By Howard Zinn • ZCommunications • July 16, 1999
The order came from above (I will not reveal the name, unless tortured): “Write something inspirational.” The exact words were: “Inspire, please.” The courteous approach concealed a certain desperation. For those not in the know, let me explain that we who write for the progressive-radical movement have our specialties. Some specialize in writing depressing stuff. Others write humorous pieces. Some concentrate on trashing other Left writers. It seems that there was an opening this month for someone to inspire, and I was chosen.
Not an easy job, when the United States government (I was about to say “we”, in Dan Rather style, but decided that my interests and those of the White House do not coincide) has just finished dropping thousands of cluster bombs on Yugoslavia, the victims being whoever happened to be in the vicinity, whether Albanians or Serbs, men or women, adults or children, who are now dead, or without limbs. And yet my editor says: “Inspire, please.”
Okay, let me have a go at it. I’ve just returned from London, where I was invited to speak to a gathering of socialists (I won’t get more specific than that) who assemble every year, I learned, around the topic of “Marxism.” I confess that what enticed me was that they promised to do a one-evening performance of my play “Marx in Soho,” a one-person play in which Marx appears in the present, saying, with a laugh (yes, Marx really said this to someone who annoyed him: “I’m not a Marxist!”)
Well (to get away from promoting my play, though it’s hard), I expected to find assembled in London a few hundred aging, solemn Leftists who, against the general insistence, across the political spectrum, that “Marxism is dead,” insist on the importance of the old “Moor” and the validity of the socialist ideal.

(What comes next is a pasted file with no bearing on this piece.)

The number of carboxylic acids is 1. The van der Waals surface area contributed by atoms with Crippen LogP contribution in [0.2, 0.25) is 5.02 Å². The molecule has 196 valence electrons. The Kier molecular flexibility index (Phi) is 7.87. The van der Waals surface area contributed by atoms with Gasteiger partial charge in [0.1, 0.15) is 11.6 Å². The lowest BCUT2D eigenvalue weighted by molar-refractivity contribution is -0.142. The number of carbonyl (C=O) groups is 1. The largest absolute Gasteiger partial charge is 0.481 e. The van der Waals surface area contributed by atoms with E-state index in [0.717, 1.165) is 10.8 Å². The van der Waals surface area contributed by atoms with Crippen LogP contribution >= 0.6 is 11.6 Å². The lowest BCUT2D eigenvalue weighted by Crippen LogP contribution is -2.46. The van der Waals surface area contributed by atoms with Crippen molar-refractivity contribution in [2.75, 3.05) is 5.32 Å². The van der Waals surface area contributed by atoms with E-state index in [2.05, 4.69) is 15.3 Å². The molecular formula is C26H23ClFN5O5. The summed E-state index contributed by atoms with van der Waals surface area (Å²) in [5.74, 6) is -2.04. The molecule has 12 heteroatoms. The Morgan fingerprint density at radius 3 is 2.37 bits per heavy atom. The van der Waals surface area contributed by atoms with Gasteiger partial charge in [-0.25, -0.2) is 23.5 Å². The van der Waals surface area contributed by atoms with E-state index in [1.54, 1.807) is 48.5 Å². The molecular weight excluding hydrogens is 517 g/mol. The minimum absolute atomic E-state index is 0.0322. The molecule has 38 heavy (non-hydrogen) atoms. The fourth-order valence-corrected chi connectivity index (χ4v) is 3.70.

I had the numbers wrong. Not hundreds, but six thousand were there, mostly from the United Kingdom, many from other European countries, and some from the United States. I also had the ages wrong. They were almost all young people, from early twenties to early thirties. And I had the temperament wrong. They were lively, exuberant, fun-loving people.
Maybe you won’t agree, but I found this inspiring. Or, to use less extravagant language – encouraging. Six thousand people, assembled in one place, who believe in socialism, and who were denouncing the actions of the U.S. and Britain in Yugoslavia? At a time when the British Labor Party, once committed to socialism, is Blairing forth its belief in the wonders of the market and the miracle of bombing? Yes, that’s encouraging.
Now comes the difficult part. The gathering was sponsored by the Socialist Workers Party. Yes, as some on the Left would say, caustically, “the Trots.” And about half of the 6000 people seemed to be trying to sell the Party newspaper, the Socialist Worker, to the other half. I have always been careless about security matters, and have never checked the credentials, or run their literature through a scanner, of people or organizations who invited me to speak to them. I suppose I have been so hungry for listeners that, unlike Groucho Marx, I will talk to any group that will have me.